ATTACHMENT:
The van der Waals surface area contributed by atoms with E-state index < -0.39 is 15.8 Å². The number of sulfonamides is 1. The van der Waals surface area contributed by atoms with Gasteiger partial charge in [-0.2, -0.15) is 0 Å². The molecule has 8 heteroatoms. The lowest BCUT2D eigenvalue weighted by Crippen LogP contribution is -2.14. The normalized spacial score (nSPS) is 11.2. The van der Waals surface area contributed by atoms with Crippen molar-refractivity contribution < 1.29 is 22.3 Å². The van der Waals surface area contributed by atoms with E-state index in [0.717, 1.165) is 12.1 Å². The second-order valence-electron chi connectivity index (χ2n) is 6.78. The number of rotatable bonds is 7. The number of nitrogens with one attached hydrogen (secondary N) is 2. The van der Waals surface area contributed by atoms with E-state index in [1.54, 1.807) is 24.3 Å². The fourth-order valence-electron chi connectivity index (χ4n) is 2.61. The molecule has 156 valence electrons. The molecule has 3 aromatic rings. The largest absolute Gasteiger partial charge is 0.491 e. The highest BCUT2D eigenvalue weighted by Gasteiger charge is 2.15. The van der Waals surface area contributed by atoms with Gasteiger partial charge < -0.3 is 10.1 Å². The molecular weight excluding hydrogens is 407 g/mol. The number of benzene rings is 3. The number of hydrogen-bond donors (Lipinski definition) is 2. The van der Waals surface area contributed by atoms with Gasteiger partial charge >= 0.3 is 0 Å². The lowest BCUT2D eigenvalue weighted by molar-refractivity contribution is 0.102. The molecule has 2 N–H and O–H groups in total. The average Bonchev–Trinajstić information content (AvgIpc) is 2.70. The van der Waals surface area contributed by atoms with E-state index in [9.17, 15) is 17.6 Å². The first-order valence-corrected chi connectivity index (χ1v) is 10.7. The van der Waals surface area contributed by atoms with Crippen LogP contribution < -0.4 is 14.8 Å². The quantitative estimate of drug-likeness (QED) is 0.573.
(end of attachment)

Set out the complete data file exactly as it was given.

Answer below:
The van der Waals surface area contributed by atoms with E-state index < -0.39 is 15.8 Å². The number of sulfonamides is 1. The van der Waals surface area contributed by atoms with Gasteiger partial charge in [-0.2, -0.15) is 0 Å². The molecule has 8 heteroatoms. The lowest BCUT2D eigenvalue weighted by Crippen LogP contribution is -2.14. The normalized spacial score (nSPS) is 11.2. The van der Waals surface area contributed by atoms with Crippen molar-refractivity contribution < 1.29 is 22.3 Å². The van der Waals surface area contributed by atoms with E-state index in [0.717, 1.165) is 12.1 Å². The second-order valence-electron chi connectivity index (χ2n) is 6.78. The number of rotatable bonds is 7. The number of nitrogens with one attached hydrogen (secondary N) is 2. The van der Waals surface area contributed by atoms with E-state index in [1.54, 1.807) is 24.3 Å². The fourth-order valence-electron chi connectivity index (χ4n) is 2.61. The molecule has 156 valence electrons. The molecule has 3 aromatic rings. The largest absolute Gasteiger partial charge is 0.491 e. The highest BCUT2D eigenvalue weighted by Gasteiger charge is 2.15. The van der Waals surface area contributed by atoms with Gasteiger partial charge < -0.3 is 10.1 Å². The molecular weight excluding hydrogens is 407 g/mol. The number of benzene rings is 3. The number of hydrogen-bond donors (Lipinski definition) is 2. The van der Waals surface area contributed by atoms with Gasteiger partial charge >= 0.3 is 0 Å². The lowest BCUT2D eigenvalue weighted by molar-refractivity contribution is 0.102. The molecule has 2 N–H and O–H groups in total. The average Bonchev–Trinajstić information content (AvgIpc) is 2.70. The van der Waals surface area contributed by atoms with E-state index in [9.17, 15) is 17.6 Å². The first-order valence-corrected chi connectivity index (χ1v) is 10.7. The van der Waals surface area contributed by atoms with Crippen LogP contribution < -0.4 is 14.8 Å². The quantitative estimate of drug-likeness (QED) is 0.573.